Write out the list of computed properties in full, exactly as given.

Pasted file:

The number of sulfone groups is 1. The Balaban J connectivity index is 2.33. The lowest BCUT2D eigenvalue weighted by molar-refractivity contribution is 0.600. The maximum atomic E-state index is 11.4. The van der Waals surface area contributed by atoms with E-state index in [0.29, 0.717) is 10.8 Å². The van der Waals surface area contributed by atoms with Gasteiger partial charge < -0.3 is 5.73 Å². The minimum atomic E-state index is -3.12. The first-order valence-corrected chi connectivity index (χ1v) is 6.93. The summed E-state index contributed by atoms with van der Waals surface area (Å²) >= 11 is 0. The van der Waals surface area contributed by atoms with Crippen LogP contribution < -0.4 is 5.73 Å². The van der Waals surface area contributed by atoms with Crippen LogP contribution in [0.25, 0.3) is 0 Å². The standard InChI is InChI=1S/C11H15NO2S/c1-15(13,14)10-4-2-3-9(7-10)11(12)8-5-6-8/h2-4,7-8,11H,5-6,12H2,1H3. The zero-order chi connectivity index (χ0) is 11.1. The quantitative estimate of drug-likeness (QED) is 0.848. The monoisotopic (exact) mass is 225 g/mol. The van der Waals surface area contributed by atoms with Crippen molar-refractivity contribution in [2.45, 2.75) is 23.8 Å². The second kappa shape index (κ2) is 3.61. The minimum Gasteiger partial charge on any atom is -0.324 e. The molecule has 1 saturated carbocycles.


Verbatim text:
The number of sulfone groups is 1. The Balaban J connectivity index is 2.33. The lowest BCUT2D eigenvalue weighted by molar-refractivity contribution is 0.600. The maximum atomic E-state index is 11.4. The van der Waals surface area contributed by atoms with E-state index in [0.29, 0.717) is 10.8 Å². The van der Waals surface area contributed by atoms with Gasteiger partial charge < -0.3 is 5.73 Å². The minimum atomic E-state index is -3.12. The first-order valence-corrected chi connectivity index (χ1v) is 6.93. The summed E-state index contributed by atoms with van der Waals surface area (Å²) >= 11 is 0. The van der Waals surface area contributed by atoms with Crippen LogP contribution < -0.4 is 5.73 Å². The van der Waals surface area contributed by atoms with Crippen LogP contribution in [0.25, 0.3) is 0 Å². The standard InChI is InChI=1S/C11H15NO2S/c1-15(13,14)10-4-2-3-9(7-10)11(12)8-5-6-8/h2-4,7-8,11H,5-6,12H2,1H3. The zero-order chi connectivity index (χ0) is 11.1. The quantitative estimate of drug-likeness (QED) is 0.848. The monoisotopic (exact) mass is 225 g/mol. The van der Waals surface area contributed by atoms with Crippen molar-refractivity contribution in [2.45, 2.75) is 23.8 Å². The second kappa shape index (κ2) is 3.61. The minimum Gasteiger partial charge on any atom is -0.324 e. The molecule has 1 saturated carbocycles.